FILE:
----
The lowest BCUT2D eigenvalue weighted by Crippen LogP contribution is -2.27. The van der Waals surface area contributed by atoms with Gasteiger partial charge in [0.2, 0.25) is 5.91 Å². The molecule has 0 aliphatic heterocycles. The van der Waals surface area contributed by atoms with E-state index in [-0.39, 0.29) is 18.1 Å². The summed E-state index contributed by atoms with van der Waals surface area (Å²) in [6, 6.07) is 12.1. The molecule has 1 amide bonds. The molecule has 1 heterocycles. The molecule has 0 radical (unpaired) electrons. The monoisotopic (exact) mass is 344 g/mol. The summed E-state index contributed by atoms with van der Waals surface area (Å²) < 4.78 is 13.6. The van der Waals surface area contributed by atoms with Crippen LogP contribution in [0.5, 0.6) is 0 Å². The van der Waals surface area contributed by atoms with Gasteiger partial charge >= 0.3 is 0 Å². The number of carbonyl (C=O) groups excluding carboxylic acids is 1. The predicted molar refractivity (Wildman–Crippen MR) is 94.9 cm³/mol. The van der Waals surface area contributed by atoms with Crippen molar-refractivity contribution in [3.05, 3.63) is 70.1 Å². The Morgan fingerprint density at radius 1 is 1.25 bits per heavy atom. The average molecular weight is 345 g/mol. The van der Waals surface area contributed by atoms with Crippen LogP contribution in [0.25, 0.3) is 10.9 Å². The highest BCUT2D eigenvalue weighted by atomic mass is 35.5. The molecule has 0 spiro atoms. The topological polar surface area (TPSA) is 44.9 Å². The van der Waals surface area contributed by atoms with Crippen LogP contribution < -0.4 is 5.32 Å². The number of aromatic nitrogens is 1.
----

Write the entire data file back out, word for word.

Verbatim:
The lowest BCUT2D eigenvalue weighted by Crippen LogP contribution is -2.27. The van der Waals surface area contributed by atoms with Gasteiger partial charge in [0.2, 0.25) is 5.91 Å². The molecule has 0 aliphatic heterocycles. The van der Waals surface area contributed by atoms with E-state index in [-0.39, 0.29) is 18.1 Å². The summed E-state index contributed by atoms with van der Waals surface area (Å²) in [6, 6.07) is 12.1. The molecule has 1 amide bonds. The molecule has 1 heterocycles. The molecule has 0 radical (unpaired) electrons. The monoisotopic (exact) mass is 344 g/mol. The summed E-state index contributed by atoms with van der Waals surface area (Å²) < 4.78 is 13.6. The van der Waals surface area contributed by atoms with Crippen LogP contribution in [0.5, 0.6) is 0 Å². The van der Waals surface area contributed by atoms with Gasteiger partial charge >= 0.3 is 0 Å². The number of carbonyl (C=O) groups excluding carboxylic acids is 1. The predicted molar refractivity (Wildman–Crippen MR) is 94.9 cm³/mol. The van der Waals surface area contributed by atoms with Crippen molar-refractivity contribution in [3.05, 3.63) is 70.1 Å². The Morgan fingerprint density at radius 1 is 1.25 bits per heavy atom. The average molecular weight is 345 g/mol. The van der Waals surface area contributed by atoms with Crippen LogP contribution in [0.25, 0.3) is 10.9 Å². The highest BCUT2D eigenvalue weighted by atomic mass is 35.5. The molecule has 0 spiro atoms. The topological polar surface area (TPSA) is 44.9 Å². The van der Waals surface area contributed by atoms with Crippen LogP contribution < -0.4 is 5.32 Å². The number of aromatic nitrogens is 1.